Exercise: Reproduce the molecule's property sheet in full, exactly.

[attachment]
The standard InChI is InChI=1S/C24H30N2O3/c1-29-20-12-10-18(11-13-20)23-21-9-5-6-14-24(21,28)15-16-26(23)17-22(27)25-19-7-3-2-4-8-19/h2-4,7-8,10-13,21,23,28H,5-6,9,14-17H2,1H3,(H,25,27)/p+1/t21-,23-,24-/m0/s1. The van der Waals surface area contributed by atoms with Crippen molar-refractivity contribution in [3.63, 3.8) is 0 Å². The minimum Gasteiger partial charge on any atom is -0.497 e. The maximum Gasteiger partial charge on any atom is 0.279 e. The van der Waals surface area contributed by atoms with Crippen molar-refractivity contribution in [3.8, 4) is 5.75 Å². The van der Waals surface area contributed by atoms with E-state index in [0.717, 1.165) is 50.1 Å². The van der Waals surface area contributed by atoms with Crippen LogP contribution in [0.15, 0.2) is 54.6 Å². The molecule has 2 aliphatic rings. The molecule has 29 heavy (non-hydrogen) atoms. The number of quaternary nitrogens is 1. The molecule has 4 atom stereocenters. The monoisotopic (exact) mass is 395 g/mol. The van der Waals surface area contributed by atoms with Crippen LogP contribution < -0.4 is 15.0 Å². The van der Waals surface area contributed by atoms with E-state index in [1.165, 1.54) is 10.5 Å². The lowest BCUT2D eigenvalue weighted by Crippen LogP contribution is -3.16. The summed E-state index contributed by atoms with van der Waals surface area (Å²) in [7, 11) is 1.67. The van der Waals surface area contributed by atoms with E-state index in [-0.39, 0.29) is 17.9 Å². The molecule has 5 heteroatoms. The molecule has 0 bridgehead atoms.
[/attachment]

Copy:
The standard InChI is InChI=1S/C24H30N2O3/c1-29-20-12-10-18(11-13-20)23-21-9-5-6-14-24(21,28)15-16-26(23)17-22(27)25-19-7-3-2-4-8-19/h2-4,7-8,10-13,21,23,28H,5-6,9,14-17H2,1H3,(H,25,27)/p+1/t21-,23-,24-/m0/s1. The van der Waals surface area contributed by atoms with Crippen molar-refractivity contribution in [3.63, 3.8) is 0 Å². The minimum Gasteiger partial charge on any atom is -0.497 e. The maximum Gasteiger partial charge on any atom is 0.279 e. The van der Waals surface area contributed by atoms with Crippen molar-refractivity contribution in [3.8, 4) is 5.75 Å². The van der Waals surface area contributed by atoms with E-state index in [0.717, 1.165) is 50.1 Å². The van der Waals surface area contributed by atoms with Crippen LogP contribution in [0.15, 0.2) is 54.6 Å². The molecule has 2 aliphatic rings. The molecule has 29 heavy (non-hydrogen) atoms. The number of quaternary nitrogens is 1. The molecule has 4 atom stereocenters. The monoisotopic (exact) mass is 395 g/mol. The van der Waals surface area contributed by atoms with Crippen LogP contribution < -0.4 is 15.0 Å². The van der Waals surface area contributed by atoms with E-state index in [1.165, 1.54) is 10.5 Å². The lowest BCUT2D eigenvalue weighted by Crippen LogP contribution is -3.16. The summed E-state index contributed by atoms with van der Waals surface area (Å²) in [7, 11) is 1.67. The van der Waals surface area contributed by atoms with E-state index in [-0.39, 0.29) is 17.9 Å². The molecule has 5 heteroatoms. The molecule has 0 bridgehead atoms.